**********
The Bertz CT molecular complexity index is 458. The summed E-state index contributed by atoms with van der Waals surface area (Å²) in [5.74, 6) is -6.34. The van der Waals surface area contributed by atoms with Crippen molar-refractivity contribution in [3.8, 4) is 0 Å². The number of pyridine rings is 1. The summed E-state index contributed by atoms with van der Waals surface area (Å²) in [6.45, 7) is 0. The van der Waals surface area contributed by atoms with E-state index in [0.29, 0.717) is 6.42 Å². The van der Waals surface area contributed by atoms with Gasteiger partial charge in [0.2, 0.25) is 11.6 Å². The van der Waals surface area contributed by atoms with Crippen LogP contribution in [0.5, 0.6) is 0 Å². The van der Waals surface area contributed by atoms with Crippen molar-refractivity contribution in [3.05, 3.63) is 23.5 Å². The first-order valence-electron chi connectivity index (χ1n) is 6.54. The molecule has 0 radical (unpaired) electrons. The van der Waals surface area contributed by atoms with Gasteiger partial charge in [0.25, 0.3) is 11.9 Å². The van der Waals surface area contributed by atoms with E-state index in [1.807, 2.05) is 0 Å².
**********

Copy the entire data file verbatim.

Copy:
The Bertz CT molecular complexity index is 458. The summed E-state index contributed by atoms with van der Waals surface area (Å²) in [5.74, 6) is -6.34. The van der Waals surface area contributed by atoms with Crippen molar-refractivity contribution in [3.8, 4) is 0 Å². The number of pyridine rings is 1. The summed E-state index contributed by atoms with van der Waals surface area (Å²) in [6.45, 7) is 0. The van der Waals surface area contributed by atoms with E-state index in [0.29, 0.717) is 6.42 Å². The van der Waals surface area contributed by atoms with Gasteiger partial charge in [0.2, 0.25) is 11.6 Å². The van der Waals surface area contributed by atoms with Crippen LogP contribution in [0.5, 0.6) is 0 Å². The van der Waals surface area contributed by atoms with Crippen molar-refractivity contribution in [3.05, 3.63) is 23.5 Å². The first-order valence-electron chi connectivity index (χ1n) is 6.54. The molecule has 0 radical (unpaired) electrons. The van der Waals surface area contributed by atoms with Gasteiger partial charge in [0.25, 0.3) is 11.9 Å². The van der Waals surface area contributed by atoms with E-state index in [1.807, 2.05) is 0 Å².